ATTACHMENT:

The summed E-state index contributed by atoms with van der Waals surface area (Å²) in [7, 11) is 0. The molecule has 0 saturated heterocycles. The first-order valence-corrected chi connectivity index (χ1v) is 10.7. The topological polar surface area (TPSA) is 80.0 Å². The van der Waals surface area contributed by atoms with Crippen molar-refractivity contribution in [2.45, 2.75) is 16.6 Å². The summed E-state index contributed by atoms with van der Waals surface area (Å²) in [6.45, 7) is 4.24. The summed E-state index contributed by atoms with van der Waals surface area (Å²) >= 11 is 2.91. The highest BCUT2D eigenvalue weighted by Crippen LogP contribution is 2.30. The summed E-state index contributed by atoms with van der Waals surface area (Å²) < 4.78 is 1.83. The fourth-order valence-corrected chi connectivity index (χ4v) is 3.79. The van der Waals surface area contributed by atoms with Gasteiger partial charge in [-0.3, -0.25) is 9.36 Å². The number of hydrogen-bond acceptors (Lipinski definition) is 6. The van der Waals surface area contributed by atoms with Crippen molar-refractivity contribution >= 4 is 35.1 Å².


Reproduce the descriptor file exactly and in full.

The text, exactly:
The summed E-state index contributed by atoms with van der Waals surface area (Å²) in [7, 11) is 0. The molecule has 0 saturated heterocycles. The first-order valence-corrected chi connectivity index (χ1v) is 10.7. The topological polar surface area (TPSA) is 80.0 Å². The van der Waals surface area contributed by atoms with Crippen molar-refractivity contribution in [2.45, 2.75) is 16.6 Å². The summed E-state index contributed by atoms with van der Waals surface area (Å²) in [6.45, 7) is 4.24. The summed E-state index contributed by atoms with van der Waals surface area (Å²) >= 11 is 2.91. The highest BCUT2D eigenvalue weighted by Crippen LogP contribution is 2.30. The summed E-state index contributed by atoms with van der Waals surface area (Å²) < 4.78 is 1.83. The fourth-order valence-corrected chi connectivity index (χ4v) is 3.79. The van der Waals surface area contributed by atoms with Gasteiger partial charge in [-0.3, -0.25) is 9.36 Å². The number of hydrogen-bond acceptors (Lipinski definition) is 6. The van der Waals surface area contributed by atoms with Crippen molar-refractivity contribution >= 4 is 35.1 Å².